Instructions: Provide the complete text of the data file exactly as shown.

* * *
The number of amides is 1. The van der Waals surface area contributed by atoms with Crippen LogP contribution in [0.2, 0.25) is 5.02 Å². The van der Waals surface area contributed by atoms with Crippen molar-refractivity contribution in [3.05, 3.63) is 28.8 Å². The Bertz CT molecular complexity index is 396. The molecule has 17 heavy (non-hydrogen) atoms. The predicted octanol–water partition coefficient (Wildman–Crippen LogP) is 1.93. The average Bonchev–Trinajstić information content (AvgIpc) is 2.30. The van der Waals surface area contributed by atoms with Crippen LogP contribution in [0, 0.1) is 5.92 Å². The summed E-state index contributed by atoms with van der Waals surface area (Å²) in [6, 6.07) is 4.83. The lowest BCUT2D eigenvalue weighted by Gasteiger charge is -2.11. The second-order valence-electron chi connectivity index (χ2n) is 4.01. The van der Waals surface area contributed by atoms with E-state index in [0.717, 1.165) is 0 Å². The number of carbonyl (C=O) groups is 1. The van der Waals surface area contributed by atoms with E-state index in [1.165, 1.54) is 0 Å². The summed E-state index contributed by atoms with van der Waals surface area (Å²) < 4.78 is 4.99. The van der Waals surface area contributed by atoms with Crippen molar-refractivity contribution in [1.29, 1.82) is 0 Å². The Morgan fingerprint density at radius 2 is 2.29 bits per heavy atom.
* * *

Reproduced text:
The number of amides is 1. The van der Waals surface area contributed by atoms with Crippen LogP contribution in [0.2, 0.25) is 5.02 Å². The van der Waals surface area contributed by atoms with Crippen molar-refractivity contribution in [3.05, 3.63) is 28.8 Å². The Bertz CT molecular complexity index is 396. The molecule has 17 heavy (non-hydrogen) atoms. The predicted octanol–water partition coefficient (Wildman–Crippen LogP) is 1.93. The average Bonchev–Trinajstić information content (AvgIpc) is 2.30. The van der Waals surface area contributed by atoms with Crippen LogP contribution in [0, 0.1) is 5.92 Å². The summed E-state index contributed by atoms with van der Waals surface area (Å²) in [6, 6.07) is 4.83. The lowest BCUT2D eigenvalue weighted by Gasteiger charge is -2.11. The second-order valence-electron chi connectivity index (χ2n) is 4.01. The van der Waals surface area contributed by atoms with E-state index in [0.717, 1.165) is 0 Å². The number of carbonyl (C=O) groups is 1. The van der Waals surface area contributed by atoms with E-state index in [1.165, 1.54) is 0 Å². The summed E-state index contributed by atoms with van der Waals surface area (Å²) < 4.78 is 4.99. The van der Waals surface area contributed by atoms with Crippen molar-refractivity contribution in [1.29, 1.82) is 0 Å². The Morgan fingerprint density at radius 2 is 2.29 bits per heavy atom.